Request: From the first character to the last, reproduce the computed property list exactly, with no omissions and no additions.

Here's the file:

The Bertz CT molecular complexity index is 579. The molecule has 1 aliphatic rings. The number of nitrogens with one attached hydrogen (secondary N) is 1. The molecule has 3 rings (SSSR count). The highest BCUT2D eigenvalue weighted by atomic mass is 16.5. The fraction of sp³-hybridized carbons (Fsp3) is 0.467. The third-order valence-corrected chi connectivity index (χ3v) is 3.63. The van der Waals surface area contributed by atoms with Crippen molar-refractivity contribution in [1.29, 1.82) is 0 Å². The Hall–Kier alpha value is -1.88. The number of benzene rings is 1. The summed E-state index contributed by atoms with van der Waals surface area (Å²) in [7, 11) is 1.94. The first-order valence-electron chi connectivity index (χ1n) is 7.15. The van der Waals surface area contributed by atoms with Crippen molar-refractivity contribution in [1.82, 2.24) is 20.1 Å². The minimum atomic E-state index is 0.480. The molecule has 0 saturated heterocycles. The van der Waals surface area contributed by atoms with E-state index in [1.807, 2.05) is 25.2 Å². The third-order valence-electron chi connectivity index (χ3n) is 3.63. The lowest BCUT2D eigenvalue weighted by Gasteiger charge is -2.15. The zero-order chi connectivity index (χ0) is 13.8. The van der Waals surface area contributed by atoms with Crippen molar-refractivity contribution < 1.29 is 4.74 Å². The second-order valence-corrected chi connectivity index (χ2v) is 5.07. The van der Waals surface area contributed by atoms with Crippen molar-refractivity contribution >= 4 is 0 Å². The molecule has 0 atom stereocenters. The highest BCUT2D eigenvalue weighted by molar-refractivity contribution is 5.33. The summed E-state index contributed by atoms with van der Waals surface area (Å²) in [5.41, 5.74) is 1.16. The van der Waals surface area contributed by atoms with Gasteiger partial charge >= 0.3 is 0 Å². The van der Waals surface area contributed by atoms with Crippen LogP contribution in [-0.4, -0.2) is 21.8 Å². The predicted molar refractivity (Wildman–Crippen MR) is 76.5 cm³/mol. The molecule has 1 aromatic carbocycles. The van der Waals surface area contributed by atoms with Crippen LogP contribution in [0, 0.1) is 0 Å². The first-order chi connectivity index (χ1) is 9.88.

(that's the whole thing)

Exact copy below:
The Bertz CT molecular complexity index is 579. The molecule has 1 aliphatic rings. The number of nitrogens with one attached hydrogen (secondary N) is 1. The molecule has 3 rings (SSSR count). The highest BCUT2D eigenvalue weighted by atomic mass is 16.5. The fraction of sp³-hybridized carbons (Fsp3) is 0.467. The third-order valence-corrected chi connectivity index (χ3v) is 3.63. The van der Waals surface area contributed by atoms with Crippen molar-refractivity contribution in [1.29, 1.82) is 0 Å². The Hall–Kier alpha value is -1.88. The number of benzene rings is 1. The summed E-state index contributed by atoms with van der Waals surface area (Å²) in [7, 11) is 1.94. The first-order valence-electron chi connectivity index (χ1n) is 7.15. The van der Waals surface area contributed by atoms with Crippen molar-refractivity contribution in [1.82, 2.24) is 20.1 Å². The minimum atomic E-state index is 0.480. The molecule has 0 saturated heterocycles. The van der Waals surface area contributed by atoms with E-state index in [1.807, 2.05) is 25.2 Å². The third-order valence-electron chi connectivity index (χ3n) is 3.63. The lowest BCUT2D eigenvalue weighted by Gasteiger charge is -2.15. The zero-order chi connectivity index (χ0) is 13.8. The van der Waals surface area contributed by atoms with Crippen molar-refractivity contribution < 1.29 is 4.74 Å². The second-order valence-corrected chi connectivity index (χ2v) is 5.07. The van der Waals surface area contributed by atoms with Crippen molar-refractivity contribution >= 4 is 0 Å². The molecule has 0 atom stereocenters. The highest BCUT2D eigenvalue weighted by molar-refractivity contribution is 5.33. The summed E-state index contributed by atoms with van der Waals surface area (Å²) in [5.41, 5.74) is 1.16. The van der Waals surface area contributed by atoms with Gasteiger partial charge >= 0.3 is 0 Å². The van der Waals surface area contributed by atoms with Crippen LogP contribution in [-0.4, -0.2) is 21.8 Å². The predicted molar refractivity (Wildman–Crippen MR) is 76.5 cm³/mol. The molecule has 1 aromatic carbocycles. The van der Waals surface area contributed by atoms with Crippen LogP contribution in [0, 0.1) is 0 Å². The first-order chi connectivity index (χ1) is 9.88.